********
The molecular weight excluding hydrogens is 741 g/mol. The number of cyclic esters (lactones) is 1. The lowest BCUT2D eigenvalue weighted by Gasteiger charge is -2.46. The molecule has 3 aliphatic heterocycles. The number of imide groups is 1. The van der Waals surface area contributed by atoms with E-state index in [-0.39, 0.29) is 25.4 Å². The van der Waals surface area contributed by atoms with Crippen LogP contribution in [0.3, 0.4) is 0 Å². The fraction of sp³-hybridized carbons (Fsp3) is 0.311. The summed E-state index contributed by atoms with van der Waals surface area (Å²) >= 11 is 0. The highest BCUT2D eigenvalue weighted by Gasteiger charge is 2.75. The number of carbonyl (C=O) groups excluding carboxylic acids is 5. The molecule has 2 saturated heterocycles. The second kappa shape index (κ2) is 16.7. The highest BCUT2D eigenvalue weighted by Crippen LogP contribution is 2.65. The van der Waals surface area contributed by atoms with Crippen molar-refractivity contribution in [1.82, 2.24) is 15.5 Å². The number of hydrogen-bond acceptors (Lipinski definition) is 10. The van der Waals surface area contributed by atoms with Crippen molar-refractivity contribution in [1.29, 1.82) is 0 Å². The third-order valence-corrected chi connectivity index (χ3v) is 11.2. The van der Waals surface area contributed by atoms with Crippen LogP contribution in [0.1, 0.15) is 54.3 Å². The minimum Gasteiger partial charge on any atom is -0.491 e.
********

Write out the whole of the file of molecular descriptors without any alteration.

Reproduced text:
The molecular weight excluding hydrogens is 741 g/mol. The number of cyclic esters (lactones) is 1. The lowest BCUT2D eigenvalue weighted by Gasteiger charge is -2.46. The molecule has 3 aliphatic heterocycles. The number of imide groups is 1. The van der Waals surface area contributed by atoms with E-state index in [-0.39, 0.29) is 25.4 Å². The van der Waals surface area contributed by atoms with Crippen LogP contribution in [0.3, 0.4) is 0 Å². The fraction of sp³-hybridized carbons (Fsp3) is 0.311. The summed E-state index contributed by atoms with van der Waals surface area (Å²) >= 11 is 0. The highest BCUT2D eigenvalue weighted by Gasteiger charge is 2.75. The number of carbonyl (C=O) groups excluding carboxylic acids is 5. The molecule has 2 saturated heterocycles. The second kappa shape index (κ2) is 16.7. The highest BCUT2D eigenvalue weighted by Crippen LogP contribution is 2.65. The van der Waals surface area contributed by atoms with Crippen molar-refractivity contribution in [1.82, 2.24) is 15.5 Å². The number of hydrogen-bond acceptors (Lipinski definition) is 10. The van der Waals surface area contributed by atoms with Crippen molar-refractivity contribution in [1.29, 1.82) is 0 Å². The third-order valence-corrected chi connectivity index (χ3v) is 11.2. The van der Waals surface area contributed by atoms with Crippen LogP contribution in [0.1, 0.15) is 54.3 Å². The minimum Gasteiger partial charge on any atom is -0.491 e.